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The BBC and pro-Brexit bias: the subtle consequences of liberal guilt.


Read again this exclusive piece by Professor Chris Grey on the pro-Brexit bias at the BBC.


I’m a great admirer and supporter of the  BBC, and think it is one of not just this country’s but the world’s  greatest institutions. I also think – and the two things are not  incompatible - that its Brexit coverage during, before and since the Referendum has been skewed in favour of Brexit and those campaigning for  it. That isn’t the same as saying that it has been flagrantly biased or  unbalanced: it is more subtle than that. In this essay, I will try to  explain my reasons for saying this, and what I think has caused it.

Before doing so, a few caveats. First, I  don’t think the BBC is somehow under the thumb of the government, or of  the Leave campaign, or of UKIP. Second, I’m not a specialist in any way  on the media – the basis of this essay is only that I am closely interested in and write extensively about Brexit,  mainly focussed on its implications for organizations and trade. I’m  well aware that the whole issue of BBC political impartiality has been  endlessly discussed by people much better qualified than I.  And I certainly don’t mean to imply that the BBC doesn’t think  carefully and seriously about the accuracy, balance and impartiality of  its Brexit coverage or that it needs my help to do so. Indeed, it would  be absurd to imagine that an organization like the BBC is not alive to  such issues which are a basic staple of journalistic theory and  practice.

Yet perhaps that also carries the dangers  of complacency, precisely because the BBC is so attentive to those  issues. I have seen many BBC statements referring, with rightful pride,  to its continuous striving for balance but these sometimes sound as if  to strive at something is to succeed at it. At all events, I think that,  as regards Brexit, the BBC has in some crucial respects got its  approach to these issues wrong. I don’t pretend to have undertaken any  kind of systematic study of their coverage – like most people I dip in  and out of it, and then only parts of it (mostly: R4 Today, R4  Westminster Hour, R4 The World Tonight, BBC2 Daily and Sunday Politics,  BBC1 News and BBC News Channel). I also dip in and out of other  broadcasters, mostly Channel 4 News, Sky News and ITV News. None of  those three seems to me to have the same problems as the BBC in their  Brexit coverage and I think that comparison is important as it is  suggests that other, equally serious, news organizations, which will  also have asked the same questions of themselves as the BBC, have come  to different answers.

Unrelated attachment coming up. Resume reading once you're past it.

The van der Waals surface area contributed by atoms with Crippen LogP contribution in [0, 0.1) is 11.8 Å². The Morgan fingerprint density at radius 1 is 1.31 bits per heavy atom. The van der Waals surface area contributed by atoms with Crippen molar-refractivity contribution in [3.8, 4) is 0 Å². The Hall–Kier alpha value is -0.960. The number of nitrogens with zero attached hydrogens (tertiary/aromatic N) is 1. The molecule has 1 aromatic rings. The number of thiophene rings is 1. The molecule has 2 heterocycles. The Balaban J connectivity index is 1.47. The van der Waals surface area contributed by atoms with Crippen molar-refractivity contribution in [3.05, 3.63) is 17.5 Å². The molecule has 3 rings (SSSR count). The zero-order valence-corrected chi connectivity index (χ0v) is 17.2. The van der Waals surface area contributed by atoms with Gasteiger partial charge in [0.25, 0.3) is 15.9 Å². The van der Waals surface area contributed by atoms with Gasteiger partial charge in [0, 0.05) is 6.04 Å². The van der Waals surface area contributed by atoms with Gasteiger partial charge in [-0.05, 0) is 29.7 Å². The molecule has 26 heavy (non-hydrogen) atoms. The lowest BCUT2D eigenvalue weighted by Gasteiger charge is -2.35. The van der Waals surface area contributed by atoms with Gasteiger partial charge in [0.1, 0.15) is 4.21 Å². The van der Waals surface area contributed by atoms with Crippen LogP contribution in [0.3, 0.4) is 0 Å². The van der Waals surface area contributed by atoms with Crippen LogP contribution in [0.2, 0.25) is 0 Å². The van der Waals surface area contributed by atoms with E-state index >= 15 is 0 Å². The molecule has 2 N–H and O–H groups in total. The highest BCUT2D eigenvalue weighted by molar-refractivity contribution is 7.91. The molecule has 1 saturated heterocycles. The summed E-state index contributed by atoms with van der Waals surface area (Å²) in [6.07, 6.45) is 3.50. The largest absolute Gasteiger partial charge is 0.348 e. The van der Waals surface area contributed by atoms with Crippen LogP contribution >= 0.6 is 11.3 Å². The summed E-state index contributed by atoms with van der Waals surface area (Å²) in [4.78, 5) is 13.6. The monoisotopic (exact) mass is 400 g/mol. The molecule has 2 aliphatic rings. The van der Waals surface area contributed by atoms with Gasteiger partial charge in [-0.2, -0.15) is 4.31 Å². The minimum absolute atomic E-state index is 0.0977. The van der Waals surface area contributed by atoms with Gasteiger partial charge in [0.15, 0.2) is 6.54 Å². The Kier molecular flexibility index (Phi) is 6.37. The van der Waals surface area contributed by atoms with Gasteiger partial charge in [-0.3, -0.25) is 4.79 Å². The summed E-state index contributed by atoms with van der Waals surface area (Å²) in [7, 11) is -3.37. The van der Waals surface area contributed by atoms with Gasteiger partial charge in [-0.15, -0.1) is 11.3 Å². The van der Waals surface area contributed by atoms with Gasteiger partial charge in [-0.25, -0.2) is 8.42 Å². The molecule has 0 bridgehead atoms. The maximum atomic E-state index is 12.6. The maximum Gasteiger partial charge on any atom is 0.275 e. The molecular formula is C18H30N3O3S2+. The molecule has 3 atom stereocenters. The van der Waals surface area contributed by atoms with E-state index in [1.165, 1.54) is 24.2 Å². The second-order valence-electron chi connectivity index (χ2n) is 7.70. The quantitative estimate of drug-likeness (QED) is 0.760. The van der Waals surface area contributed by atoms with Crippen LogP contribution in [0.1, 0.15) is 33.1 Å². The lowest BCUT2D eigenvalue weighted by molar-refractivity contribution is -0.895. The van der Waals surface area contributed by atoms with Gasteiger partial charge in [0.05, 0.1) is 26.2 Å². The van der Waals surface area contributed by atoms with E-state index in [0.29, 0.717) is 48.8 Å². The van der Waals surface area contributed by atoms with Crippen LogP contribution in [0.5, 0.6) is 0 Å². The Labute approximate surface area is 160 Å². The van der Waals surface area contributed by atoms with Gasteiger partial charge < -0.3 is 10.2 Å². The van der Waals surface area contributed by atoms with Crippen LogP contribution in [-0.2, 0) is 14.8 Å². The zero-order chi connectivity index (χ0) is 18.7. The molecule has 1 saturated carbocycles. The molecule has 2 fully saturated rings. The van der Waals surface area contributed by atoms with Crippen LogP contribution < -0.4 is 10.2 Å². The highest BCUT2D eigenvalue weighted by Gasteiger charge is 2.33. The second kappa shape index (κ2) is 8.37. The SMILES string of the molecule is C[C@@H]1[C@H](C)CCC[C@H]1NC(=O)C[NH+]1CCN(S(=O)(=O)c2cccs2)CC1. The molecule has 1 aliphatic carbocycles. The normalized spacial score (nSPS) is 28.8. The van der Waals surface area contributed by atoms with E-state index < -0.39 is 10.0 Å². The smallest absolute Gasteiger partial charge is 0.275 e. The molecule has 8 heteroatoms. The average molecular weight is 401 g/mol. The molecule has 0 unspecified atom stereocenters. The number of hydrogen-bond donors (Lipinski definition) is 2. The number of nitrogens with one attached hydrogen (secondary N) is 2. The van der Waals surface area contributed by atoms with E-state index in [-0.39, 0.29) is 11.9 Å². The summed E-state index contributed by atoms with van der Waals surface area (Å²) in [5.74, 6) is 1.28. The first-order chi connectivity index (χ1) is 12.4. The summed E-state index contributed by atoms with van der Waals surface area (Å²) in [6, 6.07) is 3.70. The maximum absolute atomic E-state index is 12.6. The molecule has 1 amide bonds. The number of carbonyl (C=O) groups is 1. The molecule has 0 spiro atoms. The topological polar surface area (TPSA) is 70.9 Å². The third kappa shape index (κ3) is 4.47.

I’m obviously very well aware of the  possibility that my estimation of the BBC’s approach is no more than a  reflection of my own views and biases about (and against) Brexit. Yet if  I only saw through that prism then presumably I would be one of those  who sees the coverage of Sky, ITV and Channel 4 as pro-Brexit, which I’m  not. I’m equally well aware that there are very many people who regard  the BBC as being systematically biased against Brexit (and will discuss  that later). That isn’t, though, to accept the argument that since both  Brexit sides accuse the BBC of bias this suggests that the position is  about right. Precisely because of the polarisation of views over Brexit,  the BBC would attract criticism from both sides almost whatever it did,  so that criticism cannot in itself be taken to prove their approach is  the right one since it would occur even if they had a different one.

In any case, as regards the Referendum campaign itself Nigel Farage, no less,  stated (with surprise) that the BBC’s coverage had been “fair and  balanced”. That should actually have set alarm bells ringing because if  someone so far on one side of the debate, and so pre-disposed to see the  BBC as biased against his cause, thinks that it does tend to suggest  that the BBC went further in the pro-Brexit direction than impartiality  would dictate.